Learn how Fetter is transforming digital workflows and creating packaging innovations at fettergroup.com.  Follow them on Twitter @fettergroup, or read their unique perspective on the consumer package goods industry on their blog at fettergroup.com.


Your Design Sucks: How great design improves user adoption and makes the mundane exciting

Behold: The Dyson Animal – Haute Couture Vacuum

Raise your hand if you LOVE to vacuum.  Anyone?  Buehler?  My thoughts exactly.  No one jumps up and gets excited to vacuum.  Until you have a Dyson under the roof.  My Hoover died a tragic death recently and I cheered it’s demise.  It was a hideous beast I hid in the hall closet.  Despite the inconvenience of having it croak on me a few days before welcoming guests, I was pumped.  I got to upgrade!!

I bought a Dyson.

For the first time in my life I want to brag about my vacuum.  My VACUUM.  I love this thing so much I want to park it in my living room.  Just leave it out there so people can enjoy it’s beauty.  Great design does that.  It makes you want to park it in your living room, wear it on your sleeve, shout it from the rooftops, use it all day and gaze longing at it as much as possible without freaking your friends out.  If great design has that effect on the most mundane and obnoxious activity, like vacuuming, imagine what it can do for other mundane and obnoxious activities –  like anything that has to do with business automation tools, CRM, EHR or any other multi-lettered acronym.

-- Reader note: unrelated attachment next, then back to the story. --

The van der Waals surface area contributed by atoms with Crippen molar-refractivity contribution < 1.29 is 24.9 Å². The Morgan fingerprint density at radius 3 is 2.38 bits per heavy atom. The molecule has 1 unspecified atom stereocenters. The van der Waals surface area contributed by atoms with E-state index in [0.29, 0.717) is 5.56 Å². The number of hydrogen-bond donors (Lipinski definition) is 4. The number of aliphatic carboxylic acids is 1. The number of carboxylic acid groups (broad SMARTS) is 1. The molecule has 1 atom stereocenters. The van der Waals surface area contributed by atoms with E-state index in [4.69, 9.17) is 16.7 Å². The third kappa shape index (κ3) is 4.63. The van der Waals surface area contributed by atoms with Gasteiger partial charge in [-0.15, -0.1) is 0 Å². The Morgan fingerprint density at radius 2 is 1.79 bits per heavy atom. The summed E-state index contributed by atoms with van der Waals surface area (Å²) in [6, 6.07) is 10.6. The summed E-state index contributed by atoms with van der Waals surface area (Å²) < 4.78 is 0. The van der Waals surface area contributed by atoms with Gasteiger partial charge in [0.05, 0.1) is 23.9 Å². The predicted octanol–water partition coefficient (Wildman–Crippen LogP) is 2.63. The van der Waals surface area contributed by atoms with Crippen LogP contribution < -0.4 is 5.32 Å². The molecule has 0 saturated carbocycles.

“We submit that usability is one of the major factors—possibly the most important factor—hindering widespread adoption of EMRs.(Electronic Medical Records)”  This is the conclusion of the HIMSS Usability Task Force that was charged with investigating lower than expected adoption rates of EMR systems in the United States.  When great design is at the forefront of a product or service people want to use it.  Better still, they will adopt it quickly and integrate it into their everyday.  For extra credit, they may shout from the rooftops how much they love using the new automation tool and how brilliant their manager is for implementing such a transformational application into their world.

And all of you application vendors, code slingers, project managers out there, wouldn’t it be great to have your customers and users Tweet their passion for your product because they simply couldn’t contain their excitement?  What compels someone to shout from the rooftops about something mundane?  Put a Dyson in their palm and step back.

Contributed by Dayna Neumann – VP Marketing + Strategy @FetterGroup

Follow Dayna on Twitter @daynaneumann

The Startup Bandwagon

Contributed by Hannah Beasley